Mountains graphic with white diamonds on itGeoscience and Exploration

Insights from bedrock mapping in the Mackenzie region, GEM program, 2009 to 2018

Thursday, November 21, 2019 - 8:20am to 8:40am Theatre One


K.M. Fallas (Presenting)
Geological Survey of Canada
R.B. MacNaughton
Geological Survey of Canada

Up-to-date bedrock geology maps are an important tool for exploration and for assessing geological hazards or geotechnical issues. In the early 2000’s, bedrock maps for a large region from the Mackenzie Mountains to the Franklin Mountains and Colville hills were based on reconnaissance work from the late 1960’s. These maps incorporated some generalized or informal stratigraphic terminology, and were available only as hardcopy prints or images of the hardcopy versions. To bring these maps up to date with GIS techniques, bedrock mapping activities were conducted by the GSC from 2009 to 2018 as part of the Geo-mapping for Energy and Minerals (GEM) program. During that time, an area covering more than 91,000 km2 was updated. By building on historical field observations and incorporating improvements to stratigraphic units from government and academic work over the last 50 years, GEM program maps for the Mackenzie region have revealed new aspects of the geological relationships. These include updating the distribution of economically significant units, resolving problematic correlations, improving stratigraphic resolution and age control, identifying previously unrecognized structures, and adding new constraints to the timing of multiple deformation events.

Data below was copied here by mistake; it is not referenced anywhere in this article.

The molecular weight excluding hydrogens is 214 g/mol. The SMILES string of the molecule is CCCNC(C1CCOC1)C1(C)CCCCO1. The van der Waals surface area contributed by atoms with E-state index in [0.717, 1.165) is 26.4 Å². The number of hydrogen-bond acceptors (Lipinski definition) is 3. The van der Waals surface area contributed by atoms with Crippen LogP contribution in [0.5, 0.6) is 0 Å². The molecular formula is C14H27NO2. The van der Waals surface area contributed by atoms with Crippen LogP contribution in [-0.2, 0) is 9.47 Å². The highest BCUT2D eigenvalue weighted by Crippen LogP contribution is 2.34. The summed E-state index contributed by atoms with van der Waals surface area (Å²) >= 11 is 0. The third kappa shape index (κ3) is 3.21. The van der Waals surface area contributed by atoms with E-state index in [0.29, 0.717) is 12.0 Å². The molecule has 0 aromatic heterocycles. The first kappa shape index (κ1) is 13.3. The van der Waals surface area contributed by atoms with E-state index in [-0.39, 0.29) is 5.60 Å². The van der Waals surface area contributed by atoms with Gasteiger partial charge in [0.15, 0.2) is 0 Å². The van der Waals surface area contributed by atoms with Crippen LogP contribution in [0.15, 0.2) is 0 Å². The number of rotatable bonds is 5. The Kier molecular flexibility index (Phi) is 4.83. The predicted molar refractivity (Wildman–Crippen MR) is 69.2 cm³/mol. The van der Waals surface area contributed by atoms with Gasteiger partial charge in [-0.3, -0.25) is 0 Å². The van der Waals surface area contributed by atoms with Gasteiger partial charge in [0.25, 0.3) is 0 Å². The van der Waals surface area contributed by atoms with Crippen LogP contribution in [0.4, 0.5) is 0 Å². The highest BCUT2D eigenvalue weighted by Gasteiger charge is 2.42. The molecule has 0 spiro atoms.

Revisions to the identification of units are most significant in Tonian strata (Katherine and Little Dal groups), Ediacaran to lowermost Cambrian strata (upper Windermere Supergroup, Backbone Ranges Formation), lower to middle Cambrian strata, and Cretaceous strata. Updated Cretaceous unit terminology is significant for maps north and east of the Mackenzie Mountains whereas the older units mainly affect the map relationships within the Mackenzie Mountains. Extension of the known distribution of the Coates Lake Group into the Bonnet Plume Lake (NTS 106B) and Ramparts River (NTS 106G) map areas may be of interest to those studying the copper mineralization in these strata. Biostratigraphic work conducted as part of the GEM program has tightened age control, and has aided in unit identification and correlation for intervals in the Ediacaran, Cambrian, Devonian, and Cretaceous. Stratigraphic and thermochronological evidence constrains timing of Laramide contractional deformation within the Mackenzie and Franklin Mountains to mid-Cretaceous to Eocene. The combined stratigraphic refinements have facilitated mapping at a finer resolution, in turn leading to the recognition of additional extensional and contractional structures. Better age controls on units involved in early extensional faulting help constrain the timing of extension to events in latest Tonian, early Cryogenian, late Ediacaran, and early to middle Cambrian.

The recognition of additional faults requires a reassessment of subsurface relationships, connectivity of fluid pathways, and overall shortening across the Foreland Belt of the Cordillera. Based on stratigraphic revisions, correlations, and structural mapping in the northern Mackenzie Mountains, significant revisions to the geological relationships in the central Mackenzie Mountains (NTS map areas 95L, 95M, 105P, and eastern 105I) are likely required, and further study could reveal important aspects of the depositional history and pre-Laramide deformational events.